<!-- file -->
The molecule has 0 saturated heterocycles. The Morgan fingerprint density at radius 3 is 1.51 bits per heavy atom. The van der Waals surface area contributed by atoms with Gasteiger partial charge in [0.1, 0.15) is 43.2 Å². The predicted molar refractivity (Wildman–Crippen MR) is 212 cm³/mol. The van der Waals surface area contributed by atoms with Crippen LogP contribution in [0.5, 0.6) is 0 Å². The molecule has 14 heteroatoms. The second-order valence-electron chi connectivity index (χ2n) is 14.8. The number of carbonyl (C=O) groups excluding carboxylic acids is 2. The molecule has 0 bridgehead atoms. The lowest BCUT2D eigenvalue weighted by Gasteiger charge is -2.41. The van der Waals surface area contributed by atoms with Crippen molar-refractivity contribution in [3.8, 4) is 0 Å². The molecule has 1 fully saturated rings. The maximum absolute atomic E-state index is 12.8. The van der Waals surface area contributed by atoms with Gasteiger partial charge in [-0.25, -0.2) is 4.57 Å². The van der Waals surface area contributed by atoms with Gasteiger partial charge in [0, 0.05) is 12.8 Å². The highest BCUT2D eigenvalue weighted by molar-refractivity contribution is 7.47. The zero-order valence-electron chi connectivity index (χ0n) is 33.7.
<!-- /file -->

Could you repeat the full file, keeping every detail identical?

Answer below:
The molecule has 0 saturated heterocycles. The Morgan fingerprint density at radius 3 is 1.51 bits per heavy atom. The van der Waals surface area contributed by atoms with Gasteiger partial charge in [0.1, 0.15) is 43.2 Å². The predicted molar refractivity (Wildman–Crippen MR) is 212 cm³/mol. The van der Waals surface area contributed by atoms with Crippen LogP contribution in [0.5, 0.6) is 0 Å². The molecule has 14 heteroatoms. The second-order valence-electron chi connectivity index (χ2n) is 14.8. The number of carbonyl (C=O) groups excluding carboxylic acids is 2. The molecule has 0 bridgehead atoms. The lowest BCUT2D eigenvalue weighted by Gasteiger charge is -2.41. The van der Waals surface area contributed by atoms with Crippen molar-refractivity contribution in [3.8, 4) is 0 Å². The molecule has 1 fully saturated rings. The maximum absolute atomic E-state index is 12.8. The van der Waals surface area contributed by atoms with Gasteiger partial charge in [-0.25, -0.2) is 4.57 Å². The van der Waals surface area contributed by atoms with Gasteiger partial charge in [0, 0.05) is 12.8 Å². The highest BCUT2D eigenvalue weighted by molar-refractivity contribution is 7.47. The zero-order valence-electron chi connectivity index (χ0n) is 33.7.